“I was horrified when my 9-year-old son Bobby came home from school one day, telling me his class was learning about the gangster Al Capone,” Deirdre recalled. “Bob and I realized it was time to tell the kids the truth so they wouldn’t hear it from someone else. I was petrified. Maybe they would be ashamed of me. Or worse – maybe they’d be ashamed of themselves.”
The family gathered in the kitchen. A nervous Deirdre told her children, “There’s something I want to tell you about my family. Al Capone was my uncle. My grandfather was his brother.”
Silence filled the room. Deirdre felt her heart beat in her throat. Then the reaction came full throttle.
“Cool! What was he like? Was he nice to you? Did you like him? Do you have pictures?” the kids asked.
Relieved by her children’s response to the news, Deirdre was still hesitant to go public. Her epiphany came in 1983 when she received a phone call from her son Jeff, then a college student at Northwestern University in Chicago. The TV series, “The Untouchables”, was the talk of the town – and it reminded the world of the big, bad gangster family. “Mom, why do people think we’re bad people just because we’re Capones? They say we have gangster blood in our veins.”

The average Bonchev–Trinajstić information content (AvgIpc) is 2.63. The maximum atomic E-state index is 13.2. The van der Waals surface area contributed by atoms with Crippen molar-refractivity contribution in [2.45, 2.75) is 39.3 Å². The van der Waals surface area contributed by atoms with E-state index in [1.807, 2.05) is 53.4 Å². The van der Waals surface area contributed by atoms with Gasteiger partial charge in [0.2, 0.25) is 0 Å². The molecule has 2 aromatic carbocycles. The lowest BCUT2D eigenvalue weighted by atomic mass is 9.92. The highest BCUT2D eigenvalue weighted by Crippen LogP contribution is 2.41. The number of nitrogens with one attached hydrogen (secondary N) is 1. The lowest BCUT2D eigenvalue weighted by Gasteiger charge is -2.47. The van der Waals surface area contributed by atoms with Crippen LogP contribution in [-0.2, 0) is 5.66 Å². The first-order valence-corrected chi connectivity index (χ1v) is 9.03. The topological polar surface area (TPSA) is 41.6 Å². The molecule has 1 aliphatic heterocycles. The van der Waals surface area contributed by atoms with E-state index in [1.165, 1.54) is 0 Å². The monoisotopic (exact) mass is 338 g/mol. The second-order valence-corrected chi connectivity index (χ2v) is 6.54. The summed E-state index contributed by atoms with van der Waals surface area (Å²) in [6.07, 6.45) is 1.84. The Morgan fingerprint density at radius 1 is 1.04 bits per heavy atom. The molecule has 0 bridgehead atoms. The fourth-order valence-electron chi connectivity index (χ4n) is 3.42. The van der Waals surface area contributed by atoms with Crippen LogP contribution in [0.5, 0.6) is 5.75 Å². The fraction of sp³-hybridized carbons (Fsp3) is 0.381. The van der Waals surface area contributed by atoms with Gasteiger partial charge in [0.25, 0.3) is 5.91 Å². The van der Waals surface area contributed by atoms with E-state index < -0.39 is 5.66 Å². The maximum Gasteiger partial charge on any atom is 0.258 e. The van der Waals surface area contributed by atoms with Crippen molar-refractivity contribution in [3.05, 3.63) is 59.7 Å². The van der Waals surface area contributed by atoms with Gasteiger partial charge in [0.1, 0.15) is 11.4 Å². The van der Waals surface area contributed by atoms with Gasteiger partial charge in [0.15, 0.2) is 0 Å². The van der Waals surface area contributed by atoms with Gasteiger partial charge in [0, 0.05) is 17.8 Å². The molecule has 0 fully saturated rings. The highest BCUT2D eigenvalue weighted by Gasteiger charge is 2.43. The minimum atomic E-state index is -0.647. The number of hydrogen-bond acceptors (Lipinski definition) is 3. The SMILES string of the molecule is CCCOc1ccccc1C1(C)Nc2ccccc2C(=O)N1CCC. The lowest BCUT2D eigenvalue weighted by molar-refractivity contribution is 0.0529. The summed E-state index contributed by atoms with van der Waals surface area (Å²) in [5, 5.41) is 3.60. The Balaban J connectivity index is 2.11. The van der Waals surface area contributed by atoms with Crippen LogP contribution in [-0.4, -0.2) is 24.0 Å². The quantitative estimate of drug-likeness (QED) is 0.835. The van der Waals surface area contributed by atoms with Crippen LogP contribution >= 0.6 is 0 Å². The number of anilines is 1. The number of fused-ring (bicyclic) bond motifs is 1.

The phone call inspired her to launch into intensive research to document stories her grandfather had told her as a child – stories that showed another side of the Capone family. “It was the most painful thing I’ve ever done, but I wanted to do it for the integrity of my children,” she said.
Part of her research began with a sheer coincidence. The uncle of Deirdre’s husband was married to Margaret May, sister of John May – one of the men killed in the infamous St. Valentine’s Day Massacre in Chicago, which was pinned on Al Capone even though he was at his Miami home at the time. The Massacre took place on February 14, 1929, when Prohibition was nearing its end. Five mobsters associated with the North Side Gang run by Bugs Moran (Al Capone’s nemesis), and two gang collaborators including mechanic John May, were lined up in a Lincoln Park garage and shot execution style. A neighbor heard May’s dog barking and went to see what was causing the commotion. She reported that two of the shooters were dressed as policemen and the others were wearing dark suits and hats. Frank Gusenberg, one of the injured men who was still alive, was taken to the hospital. Newspapers reported he refused to talk to police. Deirdre says she has proof that at least one newspaper told another story – that Gusenberg told authorities it was crooked police who did the killing – and that pinning it on Capone was a cover-up.